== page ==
As a life long Alaskan, and a resident of Juneau for the last 11 years, I was beyond excited to learn about the latest decision to return protections to the bountiful Tongass.  The importance of old-growth is often overlooked and misunderstood, but the impacts are immense.  Consider the biodiversity.  The Birds, Deer, Salmon, Bears, and Trees all rely on each other, and when they’re happy and fed and growing this only helps with the Economy here in Southeast.  Bringing in tourism revenue, jobs, as well as sustaining us with food, clean air and water.  The Tongass is recognized as being one of the greatest carbon storage reserves on the planet, holding roughly 8% of all carbon stored in U.S. National Forests.  While there is an argument for logging and the income it brings in, it really is responsible for less than 1% of the regional economy in Southeast Alaska.  Comparing that to the tourism and fishing industries which accounts for nearly $500 million a year.

The Forest Service’s new Southeast Sustainability Strategy is a step in the right direction with recognition that our communities and economy heavily rely on a healthy and thriving forest.  When we restore forests that have been scarred by logging, invest in the communities, and help the Tongass cope with the ever worsening effects of climate change, we all benefit.





[email protected] (Lavender Peaks Photography) Thu, 12 Aug 2021 21:47:44 GMT
Sub-Aquatic Sunshine Paris CreekParis Creek long exposure during an early March thaw.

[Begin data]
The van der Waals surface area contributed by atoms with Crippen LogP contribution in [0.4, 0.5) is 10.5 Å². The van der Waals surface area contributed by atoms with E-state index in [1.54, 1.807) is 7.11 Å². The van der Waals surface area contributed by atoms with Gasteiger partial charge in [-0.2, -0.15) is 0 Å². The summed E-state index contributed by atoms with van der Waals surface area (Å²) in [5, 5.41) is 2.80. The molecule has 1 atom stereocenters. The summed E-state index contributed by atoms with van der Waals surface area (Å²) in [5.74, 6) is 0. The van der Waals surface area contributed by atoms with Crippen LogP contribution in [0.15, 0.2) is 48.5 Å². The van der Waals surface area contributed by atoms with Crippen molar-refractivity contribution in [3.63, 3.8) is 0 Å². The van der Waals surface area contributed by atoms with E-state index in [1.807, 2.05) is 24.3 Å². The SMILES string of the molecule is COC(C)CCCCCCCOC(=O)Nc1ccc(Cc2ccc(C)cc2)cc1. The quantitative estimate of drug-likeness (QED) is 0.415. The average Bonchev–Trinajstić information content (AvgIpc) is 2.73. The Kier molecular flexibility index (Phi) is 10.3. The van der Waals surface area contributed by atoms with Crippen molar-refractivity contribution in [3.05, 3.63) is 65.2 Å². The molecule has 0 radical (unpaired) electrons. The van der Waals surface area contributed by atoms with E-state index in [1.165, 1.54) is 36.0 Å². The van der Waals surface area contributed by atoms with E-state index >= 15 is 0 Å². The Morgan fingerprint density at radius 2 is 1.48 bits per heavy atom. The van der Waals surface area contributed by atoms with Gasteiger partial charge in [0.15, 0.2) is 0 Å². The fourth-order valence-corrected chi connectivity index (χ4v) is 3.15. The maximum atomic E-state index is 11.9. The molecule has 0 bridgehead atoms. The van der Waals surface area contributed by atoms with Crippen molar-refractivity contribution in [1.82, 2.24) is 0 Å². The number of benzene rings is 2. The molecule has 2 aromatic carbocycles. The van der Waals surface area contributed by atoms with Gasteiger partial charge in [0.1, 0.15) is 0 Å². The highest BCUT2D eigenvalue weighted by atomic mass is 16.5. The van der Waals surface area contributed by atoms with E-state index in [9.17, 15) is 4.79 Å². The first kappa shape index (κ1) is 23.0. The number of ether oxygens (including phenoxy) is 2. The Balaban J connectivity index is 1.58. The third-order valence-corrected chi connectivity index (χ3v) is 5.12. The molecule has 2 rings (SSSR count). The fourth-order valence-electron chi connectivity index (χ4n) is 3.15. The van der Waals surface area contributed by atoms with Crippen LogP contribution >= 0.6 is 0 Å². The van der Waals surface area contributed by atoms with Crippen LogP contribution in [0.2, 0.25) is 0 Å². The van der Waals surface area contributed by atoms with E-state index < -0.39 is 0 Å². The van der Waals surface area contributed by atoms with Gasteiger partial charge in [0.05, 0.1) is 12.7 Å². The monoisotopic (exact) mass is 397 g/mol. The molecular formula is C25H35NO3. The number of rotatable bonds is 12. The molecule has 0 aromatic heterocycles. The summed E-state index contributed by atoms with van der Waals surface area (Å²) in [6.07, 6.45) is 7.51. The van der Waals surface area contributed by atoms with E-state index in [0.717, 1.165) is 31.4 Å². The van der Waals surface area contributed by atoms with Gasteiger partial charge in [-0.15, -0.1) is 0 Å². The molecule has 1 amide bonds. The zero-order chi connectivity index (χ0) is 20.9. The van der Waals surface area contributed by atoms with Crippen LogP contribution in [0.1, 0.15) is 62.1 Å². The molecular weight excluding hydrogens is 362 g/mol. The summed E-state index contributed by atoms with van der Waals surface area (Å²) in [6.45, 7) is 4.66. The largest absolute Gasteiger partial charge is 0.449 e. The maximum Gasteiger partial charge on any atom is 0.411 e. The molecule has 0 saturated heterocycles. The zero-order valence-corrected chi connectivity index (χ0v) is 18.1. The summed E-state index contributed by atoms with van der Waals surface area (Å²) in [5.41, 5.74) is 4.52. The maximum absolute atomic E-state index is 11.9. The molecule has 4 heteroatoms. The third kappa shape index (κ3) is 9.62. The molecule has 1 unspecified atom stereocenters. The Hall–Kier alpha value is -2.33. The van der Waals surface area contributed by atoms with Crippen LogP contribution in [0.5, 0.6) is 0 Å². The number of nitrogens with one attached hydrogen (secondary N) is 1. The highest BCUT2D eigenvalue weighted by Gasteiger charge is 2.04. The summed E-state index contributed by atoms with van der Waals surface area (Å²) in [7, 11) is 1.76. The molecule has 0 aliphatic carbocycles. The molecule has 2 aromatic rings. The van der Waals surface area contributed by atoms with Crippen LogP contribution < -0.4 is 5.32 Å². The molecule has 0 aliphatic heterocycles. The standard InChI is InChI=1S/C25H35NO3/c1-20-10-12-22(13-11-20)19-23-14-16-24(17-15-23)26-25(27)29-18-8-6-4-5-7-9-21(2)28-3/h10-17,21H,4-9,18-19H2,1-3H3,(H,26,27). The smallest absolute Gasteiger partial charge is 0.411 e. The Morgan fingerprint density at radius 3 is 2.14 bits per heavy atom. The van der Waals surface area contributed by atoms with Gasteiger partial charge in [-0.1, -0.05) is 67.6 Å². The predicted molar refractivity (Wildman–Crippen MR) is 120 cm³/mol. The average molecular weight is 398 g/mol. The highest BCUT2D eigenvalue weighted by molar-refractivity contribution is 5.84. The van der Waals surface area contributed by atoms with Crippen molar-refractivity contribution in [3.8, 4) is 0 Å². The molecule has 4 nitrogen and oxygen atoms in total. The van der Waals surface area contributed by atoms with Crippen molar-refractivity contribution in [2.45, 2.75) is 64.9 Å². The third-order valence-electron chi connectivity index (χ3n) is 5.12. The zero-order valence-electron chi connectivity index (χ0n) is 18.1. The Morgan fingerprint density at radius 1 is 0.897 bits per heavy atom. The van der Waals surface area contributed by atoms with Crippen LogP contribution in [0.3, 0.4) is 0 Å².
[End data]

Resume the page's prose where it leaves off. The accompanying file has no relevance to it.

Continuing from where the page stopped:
Is there an opposite to a death march?  A parade?  I struggle to reason that what I was doing could be considered a parade. Walking alone through the snow, amongst the remains of a thriving city far gone. I can almost hear the voices of the lost miners, feel their eyes watching this stranger roam through their town.

Maybe a death parade?

Listening to the birds sing and the stream's melody, I get distracted.  First just a few notes ring in deep in the back of my brain.  So we sailed up to the sun, til we found a sea of green. That's when it hits. And we lived beneath the waves, in our yellow submarine. Full on marching.  

We all live in a yellow submarine
A yellow submarine, a yellow submarine.

I still have yet to find the trigger.  This melody which has not graced my ear drums in quite some time.  Maybe it’s my mind pulling me out to see.  SO I march.  I continue on, passing an older gentleman walking up the slush filled incline.  Each slow step assisted my his cane, his large wool overcoat keeping him warm.  His face was familiar.  Was this an old soul from the mines, passing by as if he doesn't realize he's passed on?  Or just a fellow. adventurer enjoying the fresh air and the incoming tide.  Next trip I will stop and ask, if out souls do indeed cross paths again.  Eventually the trail opens and leads to the mouth of Paris Creek.  A stream I have shot several times, during all seasons, and at various points of its journey she takes down Mt. Jumbo.